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Rick, I think the biggesdt reason to avoid snaps, pulleys, etc. in the tow rig is that when something breaks--and something eventually will--any metal objects become missiles and tow ropes fire back at both vessels. This is a serious risk in commercial towing, you treat the lines like loaded guns and consider where they are pointing.

If you don't have a bollard or "hercules" post and you think the cleats may tear out of your boat--or the other one--one of the best ways to secure a tow line to a sailing vessel is to take a line around the mast. The mast, rigging, and mast partners will distribute the load and all of that normally DOES carry the whole load of the boat anyway.

As the towing vessel, your best bet is to run the tow line over a 2x4 or other piece of scrap wood above your transom, and then keep a htachet, machete, or other sharp large object at hand in case you need to cut the tow ASAP. One "whack" from a camping hatchet will sever a line under line faster than any hacking with any knife. (Unless you've kept a particular razor sharp one around for slicing line, perhaps. My small sheath knife is actually a high quality kitchen knife kept razor sharp for that reason. And never used for lunch, to make sure it stays sharp.)

The other thing to remember is that you don't ever need to tow someone right into their dock. Just get them within fifty feet of it, and someone should be able to get a line across and warp them in the rest of the way. Slowly, gently, by hand. May not look very professional--but warping ships in is how it always used to be done. Still works very nicely.
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Old 28-04-2006, 17:56   #11
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Be careful

Having seen a deckhand loose his thumb in a winch I would strongly recomend that any exercise involving large forces and lines (whether steel or polyester) be done with extreme caution.
Even a heavy polyester line could have enough energy to inflict fatal injuries.
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Old 28-04-2006, 18:02   #12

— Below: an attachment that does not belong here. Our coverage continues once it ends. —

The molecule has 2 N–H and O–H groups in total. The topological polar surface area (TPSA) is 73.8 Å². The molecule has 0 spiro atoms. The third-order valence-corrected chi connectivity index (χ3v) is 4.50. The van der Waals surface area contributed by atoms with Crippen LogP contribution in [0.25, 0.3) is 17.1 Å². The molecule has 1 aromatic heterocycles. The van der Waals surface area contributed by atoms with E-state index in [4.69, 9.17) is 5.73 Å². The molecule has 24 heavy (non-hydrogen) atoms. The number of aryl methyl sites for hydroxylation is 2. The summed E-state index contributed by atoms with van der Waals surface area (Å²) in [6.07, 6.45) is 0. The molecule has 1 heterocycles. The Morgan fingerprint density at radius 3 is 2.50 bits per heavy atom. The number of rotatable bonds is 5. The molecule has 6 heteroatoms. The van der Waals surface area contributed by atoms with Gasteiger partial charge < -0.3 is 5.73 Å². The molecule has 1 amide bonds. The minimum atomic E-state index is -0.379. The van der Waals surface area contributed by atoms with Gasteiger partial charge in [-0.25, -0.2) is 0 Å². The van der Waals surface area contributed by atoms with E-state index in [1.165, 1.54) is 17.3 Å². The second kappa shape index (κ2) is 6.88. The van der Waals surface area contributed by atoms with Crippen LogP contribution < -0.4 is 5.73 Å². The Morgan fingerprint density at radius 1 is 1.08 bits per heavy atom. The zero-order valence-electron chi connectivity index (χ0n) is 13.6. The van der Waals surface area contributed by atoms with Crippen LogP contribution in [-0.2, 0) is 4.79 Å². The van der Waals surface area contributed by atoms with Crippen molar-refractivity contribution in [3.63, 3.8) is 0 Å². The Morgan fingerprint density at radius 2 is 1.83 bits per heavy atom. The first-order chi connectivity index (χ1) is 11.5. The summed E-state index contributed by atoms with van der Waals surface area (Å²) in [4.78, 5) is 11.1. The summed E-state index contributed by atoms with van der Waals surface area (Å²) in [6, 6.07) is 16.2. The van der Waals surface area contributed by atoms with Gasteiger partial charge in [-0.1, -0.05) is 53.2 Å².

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A synthetic line, with enough force can decapitate a person?

The US Navy, has training films on this!!

That's also something to think about?
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Old 28-04-2006, 18:54   #13
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Rick,

I'd be leery of attaching to the stern cleats.

I'd like to suggest a three-point bridle, attaching to the mast and either the primary winches or secondaries (whichever is more practicable). This is a pretty bullet-proof setup.

Kudos to you for your resourcefulness, even if it was less than graceful at times. Your awareness has increased, and you will be that much more prepared next time.
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Old 02-05-2006, 20:26   #14
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Rick, Lori & Shadow

Sorry for the harsh words. I totally didn't put 2 & 2 together concerning the mechanical breakdown being NO ENGINE and read it as the sail in was intentional!!

Happy sailing
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Old 02-05-2006, 22:31   #15
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Rick, Lori, Shadow, thanks for the great post. Just remember that you can't help anyone if you get injured or dragged into trouble yourselves.

As the boat lending assistance you must keep control of the lines at all times and be ready to cast off or cut them if the situation gets out of hand.

Notice where the towing line attaches on a ski boat or a tug. It's near the center of the boat so the stern doesn't get dragged down.

This, in your situation could leave you in a position where you could take a wave over the stern and possibly swamp your engine. When towing on a long line make sure the other boat is far enough behind that they wont run over you.

Always keep an eye out and communicate as clearly as possible with the other boat skipper exactly what you are going to do and what you want her to do. Remind them that the rudder, aggressively used, makes a pretty good brake when they are approaching the dock (or your stern).

I agree with the others that towing on the hip is far better control wise when in protected waters. Also, when you are out sized like this, they should be able to steerbetter than you, while you supply the propulsion. Just make sure thatthey realize that you are in command and you are ready to cut loose ifthey start to take you where you are uncomfortable. Remember also that towing the boat to a protected area so they can anchor and warp in is a pretty great service when done free of charge and it helps keep you out of danger. You may even be better off taking an anchor or line to a point where they can warp themselves in to a dock, instead of trying to maneuver in tight quarters.

hth,

Phil